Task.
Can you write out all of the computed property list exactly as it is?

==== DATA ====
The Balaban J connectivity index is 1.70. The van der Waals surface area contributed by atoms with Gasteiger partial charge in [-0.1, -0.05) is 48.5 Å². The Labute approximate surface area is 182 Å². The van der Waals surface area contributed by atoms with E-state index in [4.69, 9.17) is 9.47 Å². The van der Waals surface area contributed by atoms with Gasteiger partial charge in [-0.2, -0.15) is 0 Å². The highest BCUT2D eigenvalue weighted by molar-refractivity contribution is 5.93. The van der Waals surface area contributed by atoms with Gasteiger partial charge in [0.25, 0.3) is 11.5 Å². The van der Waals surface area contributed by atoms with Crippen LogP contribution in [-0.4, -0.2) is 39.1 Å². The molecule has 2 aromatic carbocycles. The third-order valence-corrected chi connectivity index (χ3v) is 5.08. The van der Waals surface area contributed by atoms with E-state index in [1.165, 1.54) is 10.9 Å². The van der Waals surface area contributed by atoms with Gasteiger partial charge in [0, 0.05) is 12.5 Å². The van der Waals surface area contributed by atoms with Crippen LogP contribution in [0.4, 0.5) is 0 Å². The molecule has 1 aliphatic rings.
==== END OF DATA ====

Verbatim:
The Balaban J connectivity index is 1.70. The van der Waals surface area contributed by atoms with Gasteiger partial charge in [-0.1, -0.05) is 48.5 Å². The Labute approximate surface area is 182 Å². The van der Waals surface area contributed by atoms with E-state index in [4.69, 9.17) is 9.47 Å². The van der Waals surface area contributed by atoms with Gasteiger partial charge in [-0.2, -0.15) is 0 Å². The highest BCUT2D eigenvalue weighted by molar-refractivity contribution is 5.93. The van der Waals surface area contributed by atoms with Gasteiger partial charge in [0.25, 0.3) is 11.5 Å². The van der Waals surface area contributed by atoms with Crippen LogP contribution in [-0.4, -0.2) is 39.1 Å². The molecule has 2 aromatic carbocycles. The third-order valence-corrected chi connectivity index (χ3v) is 5.08. The van der Waals surface area contributed by atoms with E-state index in [1.165, 1.54) is 10.9 Å². The van der Waals surface area contributed by atoms with Gasteiger partial charge in [0, 0.05) is 12.5 Å². The van der Waals surface area contributed by atoms with Crippen LogP contribution in [0.4, 0.5) is 0 Å². The molecule has 1 aliphatic rings.